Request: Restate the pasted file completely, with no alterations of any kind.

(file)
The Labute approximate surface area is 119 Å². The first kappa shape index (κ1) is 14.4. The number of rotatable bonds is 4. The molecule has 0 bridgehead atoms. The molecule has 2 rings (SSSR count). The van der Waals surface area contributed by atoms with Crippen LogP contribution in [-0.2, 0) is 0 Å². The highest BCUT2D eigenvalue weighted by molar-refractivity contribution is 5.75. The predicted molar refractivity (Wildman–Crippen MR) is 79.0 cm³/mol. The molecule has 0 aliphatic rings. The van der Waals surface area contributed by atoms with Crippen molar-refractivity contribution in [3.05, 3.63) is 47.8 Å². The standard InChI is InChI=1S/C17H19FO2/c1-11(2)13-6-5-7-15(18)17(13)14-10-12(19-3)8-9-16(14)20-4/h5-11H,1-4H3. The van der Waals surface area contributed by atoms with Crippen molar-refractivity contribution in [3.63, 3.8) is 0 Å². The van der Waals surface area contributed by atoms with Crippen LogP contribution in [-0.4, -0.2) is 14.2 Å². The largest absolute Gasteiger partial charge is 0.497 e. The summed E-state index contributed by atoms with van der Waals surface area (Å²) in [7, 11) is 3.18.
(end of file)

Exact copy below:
The Labute approximate surface area is 119 Å². The first kappa shape index (κ1) is 14.4. The number of rotatable bonds is 4. The molecule has 0 bridgehead atoms. The molecule has 2 rings (SSSR count). The van der Waals surface area contributed by atoms with Crippen LogP contribution in [-0.2, 0) is 0 Å². The highest BCUT2D eigenvalue weighted by molar-refractivity contribution is 5.75. The predicted molar refractivity (Wildman–Crippen MR) is 79.0 cm³/mol. The molecule has 0 aliphatic rings. The van der Waals surface area contributed by atoms with Crippen molar-refractivity contribution in [3.05, 3.63) is 47.8 Å². The standard InChI is InChI=1S/C17H19FO2/c1-11(2)13-6-5-7-15(18)17(13)14-10-12(19-3)8-9-16(14)20-4/h5-11H,1-4H3. The van der Waals surface area contributed by atoms with Crippen molar-refractivity contribution in [3.63, 3.8) is 0 Å². The van der Waals surface area contributed by atoms with Crippen LogP contribution in [-0.4, -0.2) is 14.2 Å². The largest absolute Gasteiger partial charge is 0.497 e. The summed E-state index contributed by atoms with van der Waals surface area (Å²) in [7, 11) is 3.18.